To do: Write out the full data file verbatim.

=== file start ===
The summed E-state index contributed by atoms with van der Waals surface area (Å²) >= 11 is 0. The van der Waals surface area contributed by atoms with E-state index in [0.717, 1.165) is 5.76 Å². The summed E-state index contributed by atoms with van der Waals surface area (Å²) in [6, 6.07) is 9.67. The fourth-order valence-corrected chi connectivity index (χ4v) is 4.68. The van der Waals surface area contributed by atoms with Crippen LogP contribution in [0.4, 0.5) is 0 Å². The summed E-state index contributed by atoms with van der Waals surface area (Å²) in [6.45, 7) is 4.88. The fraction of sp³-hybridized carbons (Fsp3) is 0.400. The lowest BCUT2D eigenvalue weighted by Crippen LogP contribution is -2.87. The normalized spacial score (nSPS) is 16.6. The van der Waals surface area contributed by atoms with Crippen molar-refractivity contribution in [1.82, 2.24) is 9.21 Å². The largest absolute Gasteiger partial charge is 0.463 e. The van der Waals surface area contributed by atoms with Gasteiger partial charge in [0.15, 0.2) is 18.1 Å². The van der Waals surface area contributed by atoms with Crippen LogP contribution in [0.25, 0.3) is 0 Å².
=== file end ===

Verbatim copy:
The summed E-state index contributed by atoms with van der Waals surface area (Å²) >= 11 is 0. The van der Waals surface area contributed by atoms with E-state index in [0.717, 1.165) is 5.76 Å². The summed E-state index contributed by atoms with van der Waals surface area (Å²) in [6, 6.07) is 9.67. The fourth-order valence-corrected chi connectivity index (χ4v) is 4.68. The van der Waals surface area contributed by atoms with Crippen LogP contribution in [0.4, 0.5) is 0 Å². The summed E-state index contributed by atoms with van der Waals surface area (Å²) in [6.45, 7) is 4.88. The fraction of sp³-hybridized carbons (Fsp3) is 0.400. The lowest BCUT2D eigenvalue weighted by Crippen LogP contribution is -2.87. The normalized spacial score (nSPS) is 16.6. The van der Waals surface area contributed by atoms with Crippen molar-refractivity contribution in [1.82, 2.24) is 9.21 Å². The largest absolute Gasteiger partial charge is 0.463 e. The van der Waals surface area contributed by atoms with Gasteiger partial charge in [0.15, 0.2) is 18.1 Å². The van der Waals surface area contributed by atoms with Crippen LogP contribution in [0.25, 0.3) is 0 Å².